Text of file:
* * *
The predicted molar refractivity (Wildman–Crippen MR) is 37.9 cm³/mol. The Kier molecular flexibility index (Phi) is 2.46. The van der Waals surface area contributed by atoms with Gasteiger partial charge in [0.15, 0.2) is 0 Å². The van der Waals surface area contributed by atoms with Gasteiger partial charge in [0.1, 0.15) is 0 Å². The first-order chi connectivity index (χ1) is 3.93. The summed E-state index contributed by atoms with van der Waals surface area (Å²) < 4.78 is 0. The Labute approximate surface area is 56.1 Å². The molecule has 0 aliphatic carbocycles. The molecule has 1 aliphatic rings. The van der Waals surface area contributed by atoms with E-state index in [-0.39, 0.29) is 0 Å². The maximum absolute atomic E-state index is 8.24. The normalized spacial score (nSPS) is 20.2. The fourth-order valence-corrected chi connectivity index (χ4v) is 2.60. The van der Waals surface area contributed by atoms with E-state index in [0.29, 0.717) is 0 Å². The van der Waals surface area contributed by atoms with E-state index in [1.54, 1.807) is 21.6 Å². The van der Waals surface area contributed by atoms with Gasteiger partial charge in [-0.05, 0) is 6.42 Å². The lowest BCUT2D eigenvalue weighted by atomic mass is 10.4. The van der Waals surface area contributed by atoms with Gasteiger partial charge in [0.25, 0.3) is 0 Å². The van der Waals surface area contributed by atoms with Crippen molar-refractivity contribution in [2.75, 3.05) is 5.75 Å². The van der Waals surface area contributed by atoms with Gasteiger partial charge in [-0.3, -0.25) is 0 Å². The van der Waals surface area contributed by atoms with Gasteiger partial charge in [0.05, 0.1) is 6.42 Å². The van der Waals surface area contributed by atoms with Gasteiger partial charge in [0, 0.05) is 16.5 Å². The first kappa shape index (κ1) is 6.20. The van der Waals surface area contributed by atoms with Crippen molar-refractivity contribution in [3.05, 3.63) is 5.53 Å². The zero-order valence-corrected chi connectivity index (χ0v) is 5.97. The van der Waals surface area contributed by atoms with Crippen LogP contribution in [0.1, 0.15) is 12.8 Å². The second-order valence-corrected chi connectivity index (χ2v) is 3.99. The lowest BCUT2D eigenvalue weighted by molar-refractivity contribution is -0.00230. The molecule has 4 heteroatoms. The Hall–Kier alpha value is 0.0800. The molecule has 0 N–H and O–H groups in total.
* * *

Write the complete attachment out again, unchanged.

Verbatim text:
The predicted molar refractivity (Wildman–Crippen MR) is 37.9 cm³/mol. The Kier molecular flexibility index (Phi) is 2.46. The van der Waals surface area contributed by atoms with Gasteiger partial charge in [0.15, 0.2) is 0 Å². The van der Waals surface area contributed by atoms with Gasteiger partial charge in [0.1, 0.15) is 0 Å². The first-order chi connectivity index (χ1) is 3.93. The summed E-state index contributed by atoms with van der Waals surface area (Å²) < 4.78 is 0. The Labute approximate surface area is 56.1 Å². The molecule has 0 aliphatic carbocycles. The molecule has 1 aliphatic rings. The van der Waals surface area contributed by atoms with E-state index in [-0.39, 0.29) is 0 Å². The maximum absolute atomic E-state index is 8.24. The normalized spacial score (nSPS) is 20.2. The fourth-order valence-corrected chi connectivity index (χ4v) is 2.60. The van der Waals surface area contributed by atoms with E-state index in [0.29, 0.717) is 0 Å². The van der Waals surface area contributed by atoms with E-state index in [1.54, 1.807) is 21.6 Å². The van der Waals surface area contributed by atoms with Gasteiger partial charge in [-0.05, 0) is 6.42 Å². The lowest BCUT2D eigenvalue weighted by atomic mass is 10.4. The van der Waals surface area contributed by atoms with Gasteiger partial charge in [0.25, 0.3) is 0 Å². The van der Waals surface area contributed by atoms with Crippen molar-refractivity contribution in [2.75, 3.05) is 5.75 Å². The van der Waals surface area contributed by atoms with Gasteiger partial charge in [-0.3, -0.25) is 0 Å². The van der Waals surface area contributed by atoms with Gasteiger partial charge in [0.05, 0.1) is 6.42 Å². The van der Waals surface area contributed by atoms with Gasteiger partial charge in [0, 0.05) is 16.5 Å². The first kappa shape index (κ1) is 6.20. The van der Waals surface area contributed by atoms with Crippen molar-refractivity contribution in [3.05, 3.63) is 5.53 Å². The zero-order valence-corrected chi connectivity index (χ0v) is 5.97. The van der Waals surface area contributed by atoms with Crippen LogP contribution in [0.1, 0.15) is 12.8 Å². The second-order valence-corrected chi connectivity index (χ2v) is 3.99. The lowest BCUT2D eigenvalue weighted by molar-refractivity contribution is -0.00230. The molecule has 4 heteroatoms. The Hall–Kier alpha value is 0.0800. The molecule has 0 N–H and O–H groups in total.